The Stickler Weekly 229 Clue Hints

(click on the clue number to see the hint)

Click on underlined text for explanation of terms.

Need more hints for these or other clues? Just leave a reply below.



11-across


17-across

20-across

27-across


29-across


1-down

3-down





18-down

21-down



A type of clue that involves the mixing up of letters without the inclusion of a letter or letters. This clue will have an anagram indicator to signify jumbling and a subtraction indicator to signify the removal of a letter or letters.

A removed letter may be as seen in the clue, an abbreviation for a word in the clue, or the result of another cryptic device like taking the initial letter from a word. Removed letters may be a whole word as seen in a clue, the synonym of a word in the clue (if that synonym is contiguous within the anagram fodder), or the result of another cryptic device like taking the middle two letters from a word.

The answer is found by butting together parts defined in the wordplay. There may be some positional indicators that change the order of these parts.
A type of clue where the WHOLE clue defines the answer, and the WHOLE clue also is the wordplay (a mechanism to derive the answer through various cryptic devices). "&lit" is short for "and literally".

To qualify as an &lit, a clue must have no unused components either in the definition or the wordplay - it must be readable one way as a definition, and another as the wordplay.

A word or series of words that signify a mixing-up of letters.

Examples: changed, at sea, confused, all over the place - anything that indicates change or jumbling.

The structure of the answer involves either letters placed outside other letters, or letters placed inside other letters. Which type of container clue is determined by an appropriate container indicator.
The answer is found by butting together parts defined in the wordplay. There may be some positional indicators that change the order of these parts.
A word or series of words that signify a mixing-up of letters.

Examples: changed, at sea, confused, all over the place - anything that indicates change or jumbling.

The answer is hidden among the words of the clue. No spare words should be present. A suitable hidden indicator will point to the buried text.

Examples: part of, associated with, types of.

The answer is found by butting together parts defined in the wordplay. There may be some positional indicators that change the order of these parts.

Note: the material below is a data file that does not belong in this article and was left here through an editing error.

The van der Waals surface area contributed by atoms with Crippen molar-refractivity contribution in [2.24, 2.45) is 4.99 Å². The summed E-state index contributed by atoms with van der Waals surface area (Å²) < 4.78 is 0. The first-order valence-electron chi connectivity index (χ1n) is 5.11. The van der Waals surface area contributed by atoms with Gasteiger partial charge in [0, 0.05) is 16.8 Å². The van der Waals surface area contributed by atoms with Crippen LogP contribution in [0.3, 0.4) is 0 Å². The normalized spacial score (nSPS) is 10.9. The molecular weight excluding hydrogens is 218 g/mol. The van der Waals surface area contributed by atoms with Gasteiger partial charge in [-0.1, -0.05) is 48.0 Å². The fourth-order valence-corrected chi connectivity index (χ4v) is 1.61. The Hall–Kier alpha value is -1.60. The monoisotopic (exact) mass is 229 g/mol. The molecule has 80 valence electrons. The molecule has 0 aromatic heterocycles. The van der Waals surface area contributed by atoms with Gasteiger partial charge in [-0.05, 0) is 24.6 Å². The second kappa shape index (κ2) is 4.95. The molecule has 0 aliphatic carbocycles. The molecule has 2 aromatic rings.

The answer is a jumbling of letters except for the initial or final letter of the anagram fodder. An anagram indicator and truncation indicator will be present.
The structure of the answer involves either letters placed outside other letters, or letters placed inside other letters. Which type of container clue is determined by an appropriate container indicator.
The entire answer is found by reversing part of the clue, or a synonym for part of the clue. A suitable reversal indicator will be present.
The answer is found by removing a letter, letters, or a word (either found directly in the clue or derived) from a word or words (or their synonyms). Subtractions involving synonyms must be done with contiguous letters, that is, a word will subtract directly unless specifically indicated. A subtraction indicator is present to initiate the action.
The entire answer is the result of removing the first or last letter from part of the clue or its synonym. A truncation indicator will be present.
The entire answer is the result of removing the first or last letter from part of the clue or its synonym. A truncation indicator will be present.
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31 Responses to The Stickler Weekly 229 Clue Hints

  1. Wendy Simpson says:

    Haven’t got far yet, but 13d takes my fancy.

  2. Steve Clarke says:

    Was going well until 27a and 26d, I’ve got no idea – any help would be great 😳

  3. Christine Hulley says:

    27a roll is neither food nor movement related. You may have one of these at work.

  4. Christine Hulley says:

    26d think of pieces of computer equipment that ‘direct’ data, then lop off the first and last letters.

  5. Christine Hulley says:

    Oops, wrong clue for 26d, think of a word for speech in the English language then drop the last letter. Another word for masters, think golf.